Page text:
The curry plant manages to survive the depredations of the caterpillar, but others are not as resilient. Every summer, a ghostly white casing encrusts the hibiscus and mallow plants. These are aphids, the vampires of the insect world—they suck the plant’s sap, often until it dies. Despite this, they fascinated me once I noticed ants milling around them. Aphids excrete the sugar-rich sap of the plant after absorbing nutrients. This is known as ‘honeydew’, which ants feed on. The ants even ‘milk’ the aphids (stroke them with their antennae to stimulate the excretion), ‘farm’ them (carry them to other plants for more sap) and protect them from predators.
Although I often lose plants to pests, I do not use pesticides — for as pleasing as the foliage and flowers is a patch buzzing with life. Even after years of tending the garden I still find creatures I’ve never seen before. That’s how I expanded my vocabulary from ‘insect’ to horned treehopper (which also secretes honeydew that attracts ants), spider mites (which spin silk webs under leaves), leaf miners (which leave behind telltale trails in leaves), and black soldier fly larvae (far more adept at waste disposal than Indian municipalities). Although not a teeming forest floor, I had inadvertently created a habitat of sorts.
Insects not only pollinate flowers, recycle nutrients and help maintain soil fertility, but also sustain creatures, such as birds, frogs, etc, that feed upon them — they are the foundation for life. While the human impact on large mammals has been talked about, it is only recently that the precipitous decline in the population of insects has hogged headlines.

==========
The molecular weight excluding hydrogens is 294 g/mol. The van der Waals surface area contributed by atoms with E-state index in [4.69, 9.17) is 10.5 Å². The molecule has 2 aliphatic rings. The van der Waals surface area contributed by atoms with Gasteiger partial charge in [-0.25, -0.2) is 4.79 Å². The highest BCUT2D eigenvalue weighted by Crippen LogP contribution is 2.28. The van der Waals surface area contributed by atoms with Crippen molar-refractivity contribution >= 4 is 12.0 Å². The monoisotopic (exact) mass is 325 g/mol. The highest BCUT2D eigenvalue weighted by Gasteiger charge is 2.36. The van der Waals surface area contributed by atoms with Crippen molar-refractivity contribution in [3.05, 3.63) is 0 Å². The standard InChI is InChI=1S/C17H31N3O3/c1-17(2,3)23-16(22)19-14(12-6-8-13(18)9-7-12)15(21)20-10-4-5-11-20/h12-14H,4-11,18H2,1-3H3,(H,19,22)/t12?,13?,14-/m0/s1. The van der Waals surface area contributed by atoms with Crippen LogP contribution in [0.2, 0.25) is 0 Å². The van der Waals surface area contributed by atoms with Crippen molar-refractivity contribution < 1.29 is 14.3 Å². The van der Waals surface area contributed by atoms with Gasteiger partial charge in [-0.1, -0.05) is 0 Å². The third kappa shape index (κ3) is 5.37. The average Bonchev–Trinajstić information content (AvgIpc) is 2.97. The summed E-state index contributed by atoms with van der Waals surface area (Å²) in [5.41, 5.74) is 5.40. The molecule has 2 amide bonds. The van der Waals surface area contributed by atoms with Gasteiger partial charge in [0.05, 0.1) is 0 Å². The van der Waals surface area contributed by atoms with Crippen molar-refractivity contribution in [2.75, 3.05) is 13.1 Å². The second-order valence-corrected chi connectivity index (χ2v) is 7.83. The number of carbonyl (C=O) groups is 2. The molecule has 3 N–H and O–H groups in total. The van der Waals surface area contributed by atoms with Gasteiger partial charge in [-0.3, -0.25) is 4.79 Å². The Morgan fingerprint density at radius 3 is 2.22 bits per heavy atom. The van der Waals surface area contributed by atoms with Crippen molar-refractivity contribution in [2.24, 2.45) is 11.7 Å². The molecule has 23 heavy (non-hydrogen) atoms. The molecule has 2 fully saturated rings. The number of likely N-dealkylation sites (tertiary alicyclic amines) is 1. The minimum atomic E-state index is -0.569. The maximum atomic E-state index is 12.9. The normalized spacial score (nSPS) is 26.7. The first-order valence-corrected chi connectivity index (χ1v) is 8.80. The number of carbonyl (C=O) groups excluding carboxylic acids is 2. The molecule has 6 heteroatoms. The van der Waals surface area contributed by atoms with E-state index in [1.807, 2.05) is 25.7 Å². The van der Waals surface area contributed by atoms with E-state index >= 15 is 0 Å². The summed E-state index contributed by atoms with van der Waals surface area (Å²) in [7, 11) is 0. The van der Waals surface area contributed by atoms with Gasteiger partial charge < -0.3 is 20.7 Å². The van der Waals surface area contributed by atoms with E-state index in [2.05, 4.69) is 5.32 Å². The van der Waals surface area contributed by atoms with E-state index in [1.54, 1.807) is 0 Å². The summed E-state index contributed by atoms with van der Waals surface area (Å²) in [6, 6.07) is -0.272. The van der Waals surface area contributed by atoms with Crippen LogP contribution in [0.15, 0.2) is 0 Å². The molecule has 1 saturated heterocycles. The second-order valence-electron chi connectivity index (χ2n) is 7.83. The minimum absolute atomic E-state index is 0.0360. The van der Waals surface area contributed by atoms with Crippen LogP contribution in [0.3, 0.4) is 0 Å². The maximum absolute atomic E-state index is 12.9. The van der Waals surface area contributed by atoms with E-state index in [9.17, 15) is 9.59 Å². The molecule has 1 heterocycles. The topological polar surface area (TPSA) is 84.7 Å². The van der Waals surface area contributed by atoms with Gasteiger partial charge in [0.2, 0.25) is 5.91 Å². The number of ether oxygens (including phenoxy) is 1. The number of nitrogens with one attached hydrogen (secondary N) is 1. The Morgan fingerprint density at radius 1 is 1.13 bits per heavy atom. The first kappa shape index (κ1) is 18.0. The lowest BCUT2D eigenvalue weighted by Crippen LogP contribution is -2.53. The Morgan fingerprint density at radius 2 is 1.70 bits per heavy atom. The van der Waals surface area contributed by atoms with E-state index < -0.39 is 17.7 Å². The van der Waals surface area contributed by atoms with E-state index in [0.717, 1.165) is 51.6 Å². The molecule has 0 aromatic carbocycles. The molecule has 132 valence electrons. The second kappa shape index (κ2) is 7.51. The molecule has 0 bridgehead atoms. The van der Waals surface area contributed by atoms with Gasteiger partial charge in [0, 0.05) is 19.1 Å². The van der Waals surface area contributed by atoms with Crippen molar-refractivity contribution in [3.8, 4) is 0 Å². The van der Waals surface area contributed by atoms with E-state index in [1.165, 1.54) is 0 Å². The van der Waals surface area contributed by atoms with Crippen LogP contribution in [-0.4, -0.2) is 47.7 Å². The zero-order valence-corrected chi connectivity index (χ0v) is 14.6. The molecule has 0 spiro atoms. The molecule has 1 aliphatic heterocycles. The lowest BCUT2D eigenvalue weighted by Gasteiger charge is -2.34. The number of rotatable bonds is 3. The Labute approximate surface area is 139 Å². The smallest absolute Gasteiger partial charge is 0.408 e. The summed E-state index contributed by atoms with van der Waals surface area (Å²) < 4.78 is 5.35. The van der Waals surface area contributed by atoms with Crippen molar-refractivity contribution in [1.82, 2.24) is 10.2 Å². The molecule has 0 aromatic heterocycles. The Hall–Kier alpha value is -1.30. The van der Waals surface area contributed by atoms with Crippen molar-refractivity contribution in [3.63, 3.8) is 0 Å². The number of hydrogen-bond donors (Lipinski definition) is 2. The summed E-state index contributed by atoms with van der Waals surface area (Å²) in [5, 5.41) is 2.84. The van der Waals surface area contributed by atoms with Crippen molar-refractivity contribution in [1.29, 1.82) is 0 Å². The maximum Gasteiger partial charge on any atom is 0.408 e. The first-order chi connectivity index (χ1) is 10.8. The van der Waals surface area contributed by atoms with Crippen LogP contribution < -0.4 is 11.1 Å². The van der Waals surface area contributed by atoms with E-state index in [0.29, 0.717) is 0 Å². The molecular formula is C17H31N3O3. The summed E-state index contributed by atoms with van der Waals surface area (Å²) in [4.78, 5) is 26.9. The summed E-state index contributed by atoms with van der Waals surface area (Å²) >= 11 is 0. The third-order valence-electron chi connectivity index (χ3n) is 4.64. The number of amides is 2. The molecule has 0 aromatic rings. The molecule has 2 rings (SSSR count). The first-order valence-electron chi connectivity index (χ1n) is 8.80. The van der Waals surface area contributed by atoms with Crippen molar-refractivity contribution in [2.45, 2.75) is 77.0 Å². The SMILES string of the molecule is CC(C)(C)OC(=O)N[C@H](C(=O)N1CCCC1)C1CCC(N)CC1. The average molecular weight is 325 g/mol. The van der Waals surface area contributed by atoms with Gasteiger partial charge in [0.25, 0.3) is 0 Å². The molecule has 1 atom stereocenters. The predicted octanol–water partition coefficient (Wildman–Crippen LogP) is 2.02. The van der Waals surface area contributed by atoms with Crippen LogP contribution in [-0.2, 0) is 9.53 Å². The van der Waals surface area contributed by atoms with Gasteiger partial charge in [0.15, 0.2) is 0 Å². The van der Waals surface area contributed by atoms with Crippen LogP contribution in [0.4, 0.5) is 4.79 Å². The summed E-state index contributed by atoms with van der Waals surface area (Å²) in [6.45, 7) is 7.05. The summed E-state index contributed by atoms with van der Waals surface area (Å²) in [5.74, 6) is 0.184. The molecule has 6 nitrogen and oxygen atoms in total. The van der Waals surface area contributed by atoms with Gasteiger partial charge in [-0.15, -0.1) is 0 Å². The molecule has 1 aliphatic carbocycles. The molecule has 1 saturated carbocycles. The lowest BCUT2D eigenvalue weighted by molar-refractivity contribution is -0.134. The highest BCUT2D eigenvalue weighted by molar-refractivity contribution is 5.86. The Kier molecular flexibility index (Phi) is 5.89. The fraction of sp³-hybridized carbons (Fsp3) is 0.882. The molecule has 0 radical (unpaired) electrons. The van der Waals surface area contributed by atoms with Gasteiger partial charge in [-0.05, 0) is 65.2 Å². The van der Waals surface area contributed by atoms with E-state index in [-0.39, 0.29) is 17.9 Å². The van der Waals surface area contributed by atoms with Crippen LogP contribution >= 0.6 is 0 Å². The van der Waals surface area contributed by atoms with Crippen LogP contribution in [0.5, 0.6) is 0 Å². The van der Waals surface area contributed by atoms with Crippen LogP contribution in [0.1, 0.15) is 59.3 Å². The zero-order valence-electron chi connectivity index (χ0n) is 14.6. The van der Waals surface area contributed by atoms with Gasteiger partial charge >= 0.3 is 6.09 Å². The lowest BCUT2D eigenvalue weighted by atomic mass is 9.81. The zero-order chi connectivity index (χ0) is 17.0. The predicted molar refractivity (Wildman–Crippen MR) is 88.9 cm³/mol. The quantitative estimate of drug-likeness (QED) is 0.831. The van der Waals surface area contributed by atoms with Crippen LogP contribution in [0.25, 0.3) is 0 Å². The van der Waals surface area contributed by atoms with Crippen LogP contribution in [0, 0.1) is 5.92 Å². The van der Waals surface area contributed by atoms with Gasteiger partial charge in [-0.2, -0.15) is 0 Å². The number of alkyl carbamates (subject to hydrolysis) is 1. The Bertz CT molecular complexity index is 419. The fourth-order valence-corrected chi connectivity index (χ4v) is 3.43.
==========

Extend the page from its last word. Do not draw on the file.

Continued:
To some extent, home gardens can counter this. A study published in Diversity found “a large number” of insects — 2185, from 10 orders — in 50 domestic gardens in Bangalore. The insect diversity increased with the variety of vegetation and more numbers were found in patches with less weeding and pesticide use. The wilder the garden, the more welcoming a habitat it is — even if it is in a densely populated neighbourhood. This is why environmental groups advise people to not mow lawns.
For city-dwellers, nature and conservation might seem remote — something to experience in a forest. But cultivating a garden brings nature right to your doorstep. Watching a ‘dropping’ metamorphose into a butterfly or a spider shoot silk strands can be as thrilling as sighting an elephant lumbering along a riverbed — at significantly less expense and stress to the ecosystem.
And within these seemingly hostile environments, we can nurture pockets of flourishing diversity, even if it is barely visible. As James Barilla writes in My Backyard Jungle, “I find myself wondering how cities can be engines of death and despair, and yet be such rich and diverse habitat at the same time. Are we talking about the same cities? Are we talking about urbanisation as it currently exists or as it could be? Might we find a different version of this story in the untapped potential of our own backyards?”